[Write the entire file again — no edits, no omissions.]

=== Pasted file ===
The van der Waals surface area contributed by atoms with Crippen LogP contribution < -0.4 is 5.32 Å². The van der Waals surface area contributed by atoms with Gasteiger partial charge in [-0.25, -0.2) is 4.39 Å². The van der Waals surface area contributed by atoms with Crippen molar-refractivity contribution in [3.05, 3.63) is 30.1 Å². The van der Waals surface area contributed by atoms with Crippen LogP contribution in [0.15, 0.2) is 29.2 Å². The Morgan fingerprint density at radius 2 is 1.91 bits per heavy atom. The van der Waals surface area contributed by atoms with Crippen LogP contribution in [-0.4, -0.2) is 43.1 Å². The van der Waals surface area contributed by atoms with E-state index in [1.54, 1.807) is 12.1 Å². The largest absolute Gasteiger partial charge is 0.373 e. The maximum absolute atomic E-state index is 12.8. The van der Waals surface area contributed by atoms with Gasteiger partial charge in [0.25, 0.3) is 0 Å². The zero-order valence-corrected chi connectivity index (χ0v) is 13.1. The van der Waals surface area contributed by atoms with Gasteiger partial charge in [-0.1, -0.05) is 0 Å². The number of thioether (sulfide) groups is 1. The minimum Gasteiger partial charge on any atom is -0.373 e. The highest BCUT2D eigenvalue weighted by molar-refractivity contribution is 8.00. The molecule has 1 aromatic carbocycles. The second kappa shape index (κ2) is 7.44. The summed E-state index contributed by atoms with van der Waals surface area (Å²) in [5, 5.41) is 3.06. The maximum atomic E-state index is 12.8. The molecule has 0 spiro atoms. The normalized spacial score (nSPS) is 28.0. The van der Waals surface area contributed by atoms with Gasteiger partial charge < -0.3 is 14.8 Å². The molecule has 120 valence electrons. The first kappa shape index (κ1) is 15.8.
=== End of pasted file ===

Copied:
The van der Waals surface area contributed by atoms with Crippen LogP contribution < -0.4 is 5.32 Å². The van der Waals surface area contributed by atoms with Gasteiger partial charge in [-0.25, -0.2) is 4.39 Å². The van der Waals surface area contributed by atoms with Crippen molar-refractivity contribution in [3.05, 3.63) is 30.1 Å². The van der Waals surface area contributed by atoms with Crippen LogP contribution in [0.15, 0.2) is 29.2 Å². The Morgan fingerprint density at radius 2 is 1.91 bits per heavy atom. The van der Waals surface area contributed by atoms with Crippen LogP contribution in [-0.4, -0.2) is 43.1 Å². The van der Waals surface area contributed by atoms with E-state index in [1.54, 1.807) is 12.1 Å². The largest absolute Gasteiger partial charge is 0.373 e. The maximum absolute atomic E-state index is 12.8. The van der Waals surface area contributed by atoms with Gasteiger partial charge in [0.25, 0.3) is 0 Å². The zero-order valence-corrected chi connectivity index (χ0v) is 13.1. The van der Waals surface area contributed by atoms with Gasteiger partial charge in [-0.1, -0.05) is 0 Å². The number of thioether (sulfide) groups is 1. The minimum Gasteiger partial charge on any atom is -0.373 e. The highest BCUT2D eigenvalue weighted by molar-refractivity contribution is 8.00. The molecule has 1 aromatic carbocycles. The second kappa shape index (κ2) is 7.44. The summed E-state index contributed by atoms with van der Waals surface area (Å²) in [5, 5.41) is 3.06. The maximum atomic E-state index is 12.8. The molecule has 0 spiro atoms. The normalized spacial score (nSPS) is 28.0. The van der Waals surface area contributed by atoms with Gasteiger partial charge < -0.3 is 14.8 Å². The molecule has 120 valence electrons. The first kappa shape index (κ1) is 15.8.